William Doreski recently returned to Boston after years of teaching at Keene State College in New Hampshire. He has published three critical studies, including Robert Lowell’s Shifting Colors. His essays, poetry, fiction, and reviews have appeared in many journals and several small-press books. His forthcoming book of poetry is The Last Concert (Salmon Press). williamdoreski.blogspot.com
All night my bad back threatens
to harden into a carapace.
If I were tribal I’d fear
I’m becoming my totem.
When I step into the lustrous dawn
the pain is a limp horizon
that shifts with geologic angst,
unfolding cities that belong
to other continents, like Rio,
Lagos, Belgrade, Beijing, Sydney.
Looking more closely I realize
that my focus is microscopic.
These are ant cities constructed
in my back yard. The ants
wear native costume to confuse
their enemies. They lay roads
of tiny pebbles, and devote
their spare time to painting,
sculpture, and music so faint
I have to retune my ears to hear.
My back has bent me so I face
these ant cities close-up.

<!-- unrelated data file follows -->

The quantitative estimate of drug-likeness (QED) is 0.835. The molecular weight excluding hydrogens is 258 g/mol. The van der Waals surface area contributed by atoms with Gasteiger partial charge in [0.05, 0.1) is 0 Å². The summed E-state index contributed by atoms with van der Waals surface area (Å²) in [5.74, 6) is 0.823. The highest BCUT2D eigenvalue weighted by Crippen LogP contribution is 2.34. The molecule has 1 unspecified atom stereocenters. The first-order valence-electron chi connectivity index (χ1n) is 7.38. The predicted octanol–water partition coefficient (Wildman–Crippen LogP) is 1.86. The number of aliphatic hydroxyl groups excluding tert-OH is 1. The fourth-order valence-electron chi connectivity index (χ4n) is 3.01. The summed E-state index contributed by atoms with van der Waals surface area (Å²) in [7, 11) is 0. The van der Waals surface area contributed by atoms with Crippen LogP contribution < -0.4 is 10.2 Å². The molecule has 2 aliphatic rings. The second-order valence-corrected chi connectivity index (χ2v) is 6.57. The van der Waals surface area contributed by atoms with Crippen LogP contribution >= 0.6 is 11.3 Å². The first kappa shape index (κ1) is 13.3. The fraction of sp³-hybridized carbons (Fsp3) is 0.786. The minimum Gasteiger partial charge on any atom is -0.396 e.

The canals of Venice scraped
in sand and brimming with rain.
The Forbidden City recast
in sun-hardened daubs of clay.
A Hindu shrine, an arrangement
of minute crystals of quartz.
Twig skyscrapers inches tall.
The ants in their brilliant costumes
shine as they prowl their creations.
Of course they perseverate—
so many little redundancies,
so many generations swarming.
I try to straighten up and face
the world on a human scale,
but the pain’s too sly and flattering,
the strained muscles caging me
with an ego that fits like the shoes
you get when freed from prison.
Bird call mutes the sky to match
the lonely places under my skin.
I’m no longer as taut as the pup
tent of my youth. I no longer take
the drunks on Boston Common
as a personal critique to place
beside me when I flop in bed
with hemispheres overlapping
in obscure but utile flesh tones.
The European moments come
cheaply enough: Apollinaire
coughing himself to shrapnel,
Benjamin’s hasty suicide
overlooking haughty Spain.
I’ve read the relevant books
and drummed on their cloth covers
and tasted the glue of their bindings.
E-books, however, swarm
right through me, sparkling holidays
of which the soul never tires.
The bird call thickens as dawn
crackles in a million bonfires
that illuminate the tissues
I’ve striven to keep to myself.
So what if unsorted entities
compete with me for the favors
of the lovers I’ll never meet?
That’s why the birds are crying
in so many warped pastels,
and that’s why Apollinaire died
believing the crowd sang his name.